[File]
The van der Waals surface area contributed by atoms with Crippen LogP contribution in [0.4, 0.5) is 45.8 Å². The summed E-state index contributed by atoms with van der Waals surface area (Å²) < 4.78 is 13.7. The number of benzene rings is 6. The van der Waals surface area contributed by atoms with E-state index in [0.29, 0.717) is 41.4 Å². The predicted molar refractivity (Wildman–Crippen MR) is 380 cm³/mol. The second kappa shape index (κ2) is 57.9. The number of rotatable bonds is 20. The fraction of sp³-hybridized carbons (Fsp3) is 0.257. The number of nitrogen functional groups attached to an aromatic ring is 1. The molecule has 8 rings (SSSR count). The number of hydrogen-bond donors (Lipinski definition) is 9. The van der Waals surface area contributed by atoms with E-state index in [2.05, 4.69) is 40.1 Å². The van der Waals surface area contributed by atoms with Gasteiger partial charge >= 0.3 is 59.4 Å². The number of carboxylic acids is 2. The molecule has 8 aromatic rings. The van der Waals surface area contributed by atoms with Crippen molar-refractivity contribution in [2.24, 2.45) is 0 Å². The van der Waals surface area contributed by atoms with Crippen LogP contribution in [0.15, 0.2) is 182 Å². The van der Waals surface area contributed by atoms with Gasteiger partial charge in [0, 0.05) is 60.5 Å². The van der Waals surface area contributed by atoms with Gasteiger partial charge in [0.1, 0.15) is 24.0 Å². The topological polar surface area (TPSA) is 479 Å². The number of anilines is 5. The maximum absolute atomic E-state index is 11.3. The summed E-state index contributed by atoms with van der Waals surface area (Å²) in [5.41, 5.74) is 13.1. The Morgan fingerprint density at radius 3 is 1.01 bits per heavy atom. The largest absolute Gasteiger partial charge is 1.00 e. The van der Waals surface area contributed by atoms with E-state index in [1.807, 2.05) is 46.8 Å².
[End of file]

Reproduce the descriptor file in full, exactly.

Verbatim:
The van der Waals surface area contributed by atoms with Crippen LogP contribution in [0.4, 0.5) is 45.8 Å². The summed E-state index contributed by atoms with van der Waals surface area (Å²) < 4.78 is 13.7. The number of benzene rings is 6. The van der Waals surface area contributed by atoms with E-state index in [0.29, 0.717) is 41.4 Å². The predicted molar refractivity (Wildman–Crippen MR) is 380 cm³/mol. The second kappa shape index (κ2) is 57.9. The number of rotatable bonds is 20. The fraction of sp³-hybridized carbons (Fsp3) is 0.257. The number of nitrogen functional groups attached to an aromatic ring is 1. The molecule has 8 rings (SSSR count). The number of hydrogen-bond donors (Lipinski definition) is 9. The van der Waals surface area contributed by atoms with E-state index in [2.05, 4.69) is 40.1 Å². The van der Waals surface area contributed by atoms with Gasteiger partial charge >= 0.3 is 59.4 Å². The number of carboxylic acids is 2. The molecule has 8 aromatic rings. The van der Waals surface area contributed by atoms with Crippen molar-refractivity contribution in [2.24, 2.45) is 0 Å². The van der Waals surface area contributed by atoms with Crippen LogP contribution in [0.15, 0.2) is 182 Å². The van der Waals surface area contributed by atoms with Gasteiger partial charge in [0, 0.05) is 60.5 Å². The van der Waals surface area contributed by atoms with Gasteiger partial charge in [0.1, 0.15) is 24.0 Å². The topological polar surface area (TPSA) is 479 Å². The number of anilines is 5. The maximum absolute atomic E-state index is 11.3. The summed E-state index contributed by atoms with van der Waals surface area (Å²) in [5.41, 5.74) is 13.1. The Morgan fingerprint density at radius 3 is 1.01 bits per heavy atom. The largest absolute Gasteiger partial charge is 1.00 e. The van der Waals surface area contributed by atoms with E-state index in [1.807, 2.05) is 46.8 Å².